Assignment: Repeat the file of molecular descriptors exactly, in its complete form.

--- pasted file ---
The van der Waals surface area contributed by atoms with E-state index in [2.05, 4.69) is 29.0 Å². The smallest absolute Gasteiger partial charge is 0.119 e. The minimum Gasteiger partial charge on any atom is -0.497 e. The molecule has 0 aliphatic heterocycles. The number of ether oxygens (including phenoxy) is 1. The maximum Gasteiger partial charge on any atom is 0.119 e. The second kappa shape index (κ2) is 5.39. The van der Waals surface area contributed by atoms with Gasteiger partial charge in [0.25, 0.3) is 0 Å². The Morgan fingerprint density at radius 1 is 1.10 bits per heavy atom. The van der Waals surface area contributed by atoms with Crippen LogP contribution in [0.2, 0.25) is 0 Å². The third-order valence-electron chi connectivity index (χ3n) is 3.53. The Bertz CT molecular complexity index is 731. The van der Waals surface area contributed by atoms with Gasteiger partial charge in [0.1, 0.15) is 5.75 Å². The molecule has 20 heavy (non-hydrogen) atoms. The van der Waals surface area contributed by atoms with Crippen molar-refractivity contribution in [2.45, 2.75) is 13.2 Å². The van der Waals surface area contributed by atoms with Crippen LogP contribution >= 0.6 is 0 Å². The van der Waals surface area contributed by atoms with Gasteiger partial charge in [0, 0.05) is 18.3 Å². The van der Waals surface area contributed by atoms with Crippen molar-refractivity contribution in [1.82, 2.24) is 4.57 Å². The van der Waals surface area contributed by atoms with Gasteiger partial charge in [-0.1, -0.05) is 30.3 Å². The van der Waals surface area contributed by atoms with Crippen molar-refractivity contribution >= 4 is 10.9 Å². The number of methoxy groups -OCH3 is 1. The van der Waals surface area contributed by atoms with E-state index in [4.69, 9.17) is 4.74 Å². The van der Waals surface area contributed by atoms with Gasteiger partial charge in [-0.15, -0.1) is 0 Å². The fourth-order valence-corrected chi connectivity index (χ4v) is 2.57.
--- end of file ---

The van der Waals surface area contributed by atoms with E-state index in [2.05, 4.69) is 29.0 Å². The smallest absolute Gasteiger partial charge is 0.119 e. The minimum Gasteiger partial charge on any atom is -0.497 e. The molecule has 0 aliphatic heterocycles. The number of ether oxygens (including phenoxy) is 1. The maximum Gasteiger partial charge on any atom is 0.119 e. The second kappa shape index (κ2) is 5.39. The van der Waals surface area contributed by atoms with Gasteiger partial charge in [0.25, 0.3) is 0 Å². The Morgan fingerprint density at radius 1 is 1.10 bits per heavy atom. The van der Waals surface area contributed by atoms with Crippen LogP contribution in [0.2, 0.25) is 0 Å². The third-order valence-electron chi connectivity index (χ3n) is 3.53. The Bertz CT molecular complexity index is 731. The van der Waals surface area contributed by atoms with Gasteiger partial charge in [0.1, 0.15) is 5.75 Å². The molecule has 20 heavy (non-hydrogen) atoms. The van der Waals surface area contributed by atoms with Crippen molar-refractivity contribution in [2.45, 2.75) is 13.2 Å². The van der Waals surface area contributed by atoms with Crippen LogP contribution >= 0.6 is 0 Å². The van der Waals surface area contributed by atoms with Gasteiger partial charge in [0, 0.05) is 18.3 Å². The van der Waals surface area contributed by atoms with Crippen molar-refractivity contribution in [1.82, 2.24) is 4.57 Å². The van der Waals surface area contributed by atoms with Gasteiger partial charge in [-0.1, -0.05) is 30.3 Å². The van der Waals surface area contributed by atoms with Crippen molar-refractivity contribution >= 4 is 10.9 Å². The number of methoxy groups -OCH3 is 1. The van der Waals surface area contributed by atoms with E-state index in [4.69, 9.17) is 4.74 Å². The van der Waals surface area contributed by atoms with Gasteiger partial charge in [-0.15, -0.1) is 0 Å². The fourth-order valence-corrected chi connectivity index (χ4v) is 2.57.